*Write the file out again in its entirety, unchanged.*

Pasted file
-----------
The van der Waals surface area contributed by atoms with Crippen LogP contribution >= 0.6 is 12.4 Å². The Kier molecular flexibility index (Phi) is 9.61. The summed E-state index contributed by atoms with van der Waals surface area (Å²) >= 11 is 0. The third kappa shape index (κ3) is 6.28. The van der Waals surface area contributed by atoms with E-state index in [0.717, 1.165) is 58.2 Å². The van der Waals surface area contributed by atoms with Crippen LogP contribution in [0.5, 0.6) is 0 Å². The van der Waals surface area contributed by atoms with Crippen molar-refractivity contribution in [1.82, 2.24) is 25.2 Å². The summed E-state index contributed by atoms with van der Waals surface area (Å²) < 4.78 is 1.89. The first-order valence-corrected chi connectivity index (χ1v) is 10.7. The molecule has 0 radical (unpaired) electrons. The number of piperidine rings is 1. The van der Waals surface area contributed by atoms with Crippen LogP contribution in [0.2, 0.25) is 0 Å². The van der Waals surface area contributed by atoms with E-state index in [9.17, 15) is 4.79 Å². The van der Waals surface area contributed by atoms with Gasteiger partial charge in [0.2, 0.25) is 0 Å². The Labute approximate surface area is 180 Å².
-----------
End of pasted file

The van der Waals surface area contributed by atoms with Crippen LogP contribution >= 0.6 is 12.4 Å². The Kier molecular flexibility index (Phi) is 9.61. The summed E-state index contributed by atoms with van der Waals surface area (Å²) >= 11 is 0. The third kappa shape index (κ3) is 6.28. The van der Waals surface area contributed by atoms with E-state index in [0.717, 1.165) is 58.2 Å². The van der Waals surface area contributed by atoms with Crippen LogP contribution in [0.5, 0.6) is 0 Å². The van der Waals surface area contributed by atoms with Crippen molar-refractivity contribution in [1.82, 2.24) is 25.2 Å². The summed E-state index contributed by atoms with van der Waals surface area (Å²) < 4.78 is 1.89. The first-order valence-corrected chi connectivity index (χ1v) is 10.7. The molecule has 0 radical (unpaired) electrons. The number of piperidine rings is 1. The van der Waals surface area contributed by atoms with Crippen LogP contribution in [0.2, 0.25) is 0 Å². The van der Waals surface area contributed by atoms with E-state index in [9.17, 15) is 4.79 Å². The van der Waals surface area contributed by atoms with Gasteiger partial charge in [0.2, 0.25) is 0 Å². The Labute approximate surface area is 180 Å².